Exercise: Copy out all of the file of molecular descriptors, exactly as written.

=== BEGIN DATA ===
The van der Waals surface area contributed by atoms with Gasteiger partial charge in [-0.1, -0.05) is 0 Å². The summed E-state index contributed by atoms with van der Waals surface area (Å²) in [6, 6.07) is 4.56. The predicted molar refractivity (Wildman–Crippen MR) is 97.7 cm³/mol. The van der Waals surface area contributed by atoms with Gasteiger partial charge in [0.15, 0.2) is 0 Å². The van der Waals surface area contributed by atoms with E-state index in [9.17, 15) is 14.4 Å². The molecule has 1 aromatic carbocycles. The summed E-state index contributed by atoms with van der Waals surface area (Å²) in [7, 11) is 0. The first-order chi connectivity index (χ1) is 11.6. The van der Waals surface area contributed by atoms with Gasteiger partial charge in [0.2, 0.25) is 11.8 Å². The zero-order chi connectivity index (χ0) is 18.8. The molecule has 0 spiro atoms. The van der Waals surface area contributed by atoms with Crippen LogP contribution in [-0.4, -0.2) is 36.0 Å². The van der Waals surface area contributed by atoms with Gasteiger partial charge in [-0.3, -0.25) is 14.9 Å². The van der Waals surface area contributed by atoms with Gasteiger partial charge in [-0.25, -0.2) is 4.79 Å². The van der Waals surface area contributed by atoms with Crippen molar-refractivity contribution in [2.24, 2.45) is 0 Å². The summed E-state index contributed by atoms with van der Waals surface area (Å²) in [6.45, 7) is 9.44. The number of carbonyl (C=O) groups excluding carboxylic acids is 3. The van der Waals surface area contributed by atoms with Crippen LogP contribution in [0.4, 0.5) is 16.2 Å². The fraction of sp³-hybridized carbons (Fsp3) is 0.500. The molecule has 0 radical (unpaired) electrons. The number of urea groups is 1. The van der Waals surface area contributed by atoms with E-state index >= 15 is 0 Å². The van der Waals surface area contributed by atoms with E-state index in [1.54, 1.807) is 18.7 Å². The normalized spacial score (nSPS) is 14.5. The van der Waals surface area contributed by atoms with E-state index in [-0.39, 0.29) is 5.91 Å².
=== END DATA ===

The van der Waals surface area contributed by atoms with Gasteiger partial charge in [-0.1, -0.05) is 0 Å². The summed E-state index contributed by atoms with van der Waals surface area (Å²) in [6, 6.07) is 4.56. The predicted molar refractivity (Wildman–Crippen MR) is 97.7 cm³/mol. The van der Waals surface area contributed by atoms with Gasteiger partial charge in [0.15, 0.2) is 0 Å². The van der Waals surface area contributed by atoms with E-state index in [9.17, 15) is 14.4 Å². The molecule has 1 aromatic carbocycles. The summed E-state index contributed by atoms with van der Waals surface area (Å²) in [7, 11) is 0. The first-order chi connectivity index (χ1) is 11.6. The van der Waals surface area contributed by atoms with Gasteiger partial charge in [0.2, 0.25) is 11.8 Å². The zero-order chi connectivity index (χ0) is 18.8. The molecule has 0 spiro atoms. The van der Waals surface area contributed by atoms with Crippen LogP contribution in [-0.4, -0.2) is 36.0 Å². The van der Waals surface area contributed by atoms with Gasteiger partial charge in [-0.3, -0.25) is 14.9 Å². The van der Waals surface area contributed by atoms with Gasteiger partial charge in [-0.25, -0.2) is 4.79 Å². The van der Waals surface area contributed by atoms with Crippen molar-refractivity contribution in [2.24, 2.45) is 0 Å². The summed E-state index contributed by atoms with van der Waals surface area (Å²) in [6.45, 7) is 9.44. The number of carbonyl (C=O) groups excluding carboxylic acids is 3. The van der Waals surface area contributed by atoms with Crippen LogP contribution in [0.4, 0.5) is 16.2 Å². The fraction of sp³-hybridized carbons (Fsp3) is 0.500. The molecule has 0 radical (unpaired) electrons. The number of urea groups is 1. The van der Waals surface area contributed by atoms with E-state index >= 15 is 0 Å². The van der Waals surface area contributed by atoms with E-state index in [1.54, 1.807) is 18.7 Å². The normalized spacial score (nSPS) is 14.5. The van der Waals surface area contributed by atoms with E-state index in [-0.39, 0.29) is 5.91 Å².